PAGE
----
Carcassonne has been on my radar for a bit. Let’s jump right in.
I’ve been reading about La Cité – in the 1200s and today. Hopping off the train in Carcassonne, I somehow expect to see this mysterious, fortified city immediately. Not so.
Carcassonne is divided in two: La Cité occupying a plateau on the right bank of the river Aude, and the Bastide Saint-Louis or lower town, on the left bank. Several bridges connect the two; the best known is the 14th century Pont Vieux. The lower town is nice enough, with pleasant, smiling people. It’s much the same as any other charming French town: antique shops, little boutiques, quaint shops selling crystals and the like, lively cafes. There’s even a Mackers – always a bit of a downer in historic surrounds.
But I’ll not keep you in suspense any longer. This – is why I’m here.
La Cité, a perfectly preserved city, on a hilltop above me. A fairy tale! I half expect a dragon to come in for landing.
Although the tourist office is eager to point out the virtues of the lower town, I’m here for one reason, well… actually two: La Cité de Carcassonne – mother of all medieval cities, and Viscount Raymond-Roger Trencavel, protector of the persecuted, tolerant, kind and brave. Centuries ahead of his time, he is an all-round hero. Sadly, these very qualities will become his downfall.
Hastening through the lower town, after about 15 minutes, just around a corner, that grand fortress materialises before my very eyes. Breathtaking! La Cité is said to have inspired Walt Disney to create the setting for Sleeping Beauty. Just remember Carcassonne came first.
Since this site was first occupied 2600 years ago, many have left their mark: Gauls and Romans, Visigoths, Arabs and Saracens, Franks and various kings of France. Designed to survive long sieges and lure the enemy, La Cité was virtually impregnable.
One of the rooms in the Narbonnaise Tower could store and preserve 1000 salted pigs and 100 heads of cattle. Fake stairs, false doors, barricades, and many winding twists and turns abounded. Also, the two massive stone walls – constituting about three kilometres of battlements and including more than 50 towers and barbicans – afforded serious protection.
The legend of clever Carcas
In 780, Pippin the Younger, king of the Franks and father of Charlemagne, had recaptured most of Southern France from the Saracens. But the impregnable fortress of Carcassonne resisted. According to legend, a Saracen princess named Carcas devised a ruse to save the city. After a long siege, she used the last sacks of grain to fatten up a pig, then threw it over the ramparts. Seeing such a well-fed pig, the assailants gave up, thinking the city had enough food not to surrender for a long time yet. Carcas rang the bells to celebrate, and so the city was named Carcas sonne (Carcas rings).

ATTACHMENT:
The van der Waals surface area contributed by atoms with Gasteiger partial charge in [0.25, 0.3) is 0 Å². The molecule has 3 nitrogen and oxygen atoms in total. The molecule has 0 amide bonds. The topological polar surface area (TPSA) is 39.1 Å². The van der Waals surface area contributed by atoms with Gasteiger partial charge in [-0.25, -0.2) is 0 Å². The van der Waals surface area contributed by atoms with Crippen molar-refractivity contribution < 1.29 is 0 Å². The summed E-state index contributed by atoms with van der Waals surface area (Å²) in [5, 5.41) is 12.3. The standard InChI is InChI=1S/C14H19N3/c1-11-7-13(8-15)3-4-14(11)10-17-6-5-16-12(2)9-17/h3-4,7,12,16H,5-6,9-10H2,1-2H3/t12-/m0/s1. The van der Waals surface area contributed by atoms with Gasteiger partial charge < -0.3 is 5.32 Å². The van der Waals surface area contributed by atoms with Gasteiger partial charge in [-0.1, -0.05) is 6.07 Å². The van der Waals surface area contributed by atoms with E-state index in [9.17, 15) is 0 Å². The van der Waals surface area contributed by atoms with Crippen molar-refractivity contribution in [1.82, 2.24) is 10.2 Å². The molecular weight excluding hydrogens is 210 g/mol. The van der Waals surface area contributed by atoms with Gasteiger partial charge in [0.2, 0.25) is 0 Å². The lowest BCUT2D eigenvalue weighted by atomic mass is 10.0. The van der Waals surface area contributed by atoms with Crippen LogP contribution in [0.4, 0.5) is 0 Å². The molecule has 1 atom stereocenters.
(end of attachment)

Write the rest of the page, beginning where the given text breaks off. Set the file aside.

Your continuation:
Different versions of this story are told, some featuring Pippin, some Charlemagne. A good story, and I’d like it to be true. But it’s probably a myth. More likely, the name comes from the Celtic Carsac, name of the important Roman trading post that was there some 2000 years ago.
A living, breathing medieval city
Crossing the Pont Vieux, I approach La Cité on a drawbridge over a moat.
To my immediate left are the jousting grounds, the wide space between the two walls. Circling La Cité between these two ramparts, I’m struck by the immensity of it. The different periods of construction are clearly visible, including much of the original Roman wall.
La Cité is not an isolated fort. There are plenty of those around. Several Cathar castles dot the raw landscape of Languedoc. No, what makes Carcassonne so special, is that it’s an entire city, fortified, still standing, and still home to living, breathing human beings – about 120 of them.
Narrow cobbled streets, alleyways and half-timbered houses greet me as I enter through the imposing Porte Narbonnaise. Cafés and restaurants flourish, as do shops selling crafts, antiques, lavender, linen, leather and crockery, Mediterranean olive oil, medieval chocolates, truffles and paté, t-shirts, brocade wall hangings, postcards and plastic swords.
Oddly, tourists do not bother me. Odd, because Carcassonne is one of France’s premier tourist destinations and this is August, equally premier holiday season for Europeans. The very last day of August, but still.
The tourists are here, of course, but I don’t mind. Somehow, the fairy-tale atmosphere, the old brick walls, the stories contained within them, it all just pulls me in. So much that I hardly notice others, even bumping into one or two along the way.
Carcassonne deserves much more than the one day I can afford it. I would have liked to spend at least one night here, living within the walls of La Cité, getting a feel for it when everything is quiet. Explore the maze of squares and alleys at midnight, see the silhouette of turrets against the night sky. Under a full moon it would be spine-tingling. And walking the silent streets in the early morning mist would surely be magical.
Inside the walls, you can stay at the luxurious Hotel de la Cité or at the hostel in Rue du Vicomte Trencavel. I queue for tickets to the Chateau Comtal, home of Raymond-Roger Trencavel. Entering the courtyard, my eyes are drawn to the walkway along the ramparts.